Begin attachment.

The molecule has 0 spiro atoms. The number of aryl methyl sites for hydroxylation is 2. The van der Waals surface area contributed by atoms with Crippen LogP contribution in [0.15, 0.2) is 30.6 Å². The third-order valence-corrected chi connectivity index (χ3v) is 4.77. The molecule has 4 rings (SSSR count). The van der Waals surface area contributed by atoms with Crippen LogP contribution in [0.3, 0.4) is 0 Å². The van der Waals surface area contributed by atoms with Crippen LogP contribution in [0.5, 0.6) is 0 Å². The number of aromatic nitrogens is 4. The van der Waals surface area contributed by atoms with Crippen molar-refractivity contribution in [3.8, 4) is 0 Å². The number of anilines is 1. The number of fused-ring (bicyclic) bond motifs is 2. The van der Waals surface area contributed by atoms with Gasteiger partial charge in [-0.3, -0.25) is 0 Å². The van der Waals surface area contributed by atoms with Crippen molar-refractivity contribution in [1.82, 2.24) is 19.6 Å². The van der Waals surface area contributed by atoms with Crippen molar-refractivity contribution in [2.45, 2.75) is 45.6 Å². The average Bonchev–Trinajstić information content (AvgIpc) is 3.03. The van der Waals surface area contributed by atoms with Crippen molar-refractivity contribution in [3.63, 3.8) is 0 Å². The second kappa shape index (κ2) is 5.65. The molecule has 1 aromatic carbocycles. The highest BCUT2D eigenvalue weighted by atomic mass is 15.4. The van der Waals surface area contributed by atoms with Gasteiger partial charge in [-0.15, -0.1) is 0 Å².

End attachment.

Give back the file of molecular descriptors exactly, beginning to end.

The molecule has 0 spiro atoms. The number of aryl methyl sites for hydroxylation is 2. The van der Waals surface area contributed by atoms with Crippen LogP contribution in [0.15, 0.2) is 30.6 Å². The third-order valence-corrected chi connectivity index (χ3v) is 4.77. The molecule has 4 rings (SSSR count). The van der Waals surface area contributed by atoms with Crippen LogP contribution in [0.3, 0.4) is 0 Å². The van der Waals surface area contributed by atoms with Crippen LogP contribution in [0.5, 0.6) is 0 Å². The number of aromatic nitrogens is 4. The van der Waals surface area contributed by atoms with Crippen molar-refractivity contribution in [3.8, 4) is 0 Å². The number of anilines is 1. The number of fused-ring (bicyclic) bond motifs is 2. The van der Waals surface area contributed by atoms with Gasteiger partial charge in [-0.3, -0.25) is 0 Å². The van der Waals surface area contributed by atoms with Crippen molar-refractivity contribution in [1.82, 2.24) is 19.6 Å². The van der Waals surface area contributed by atoms with Crippen molar-refractivity contribution in [2.45, 2.75) is 45.6 Å². The average Bonchev–Trinajstić information content (AvgIpc) is 3.03. The van der Waals surface area contributed by atoms with Crippen molar-refractivity contribution in [3.63, 3.8) is 0 Å². The second kappa shape index (κ2) is 5.65. The molecule has 1 aromatic carbocycles. The highest BCUT2D eigenvalue weighted by atomic mass is 15.4. The van der Waals surface area contributed by atoms with Gasteiger partial charge in [-0.15, -0.1) is 0 Å².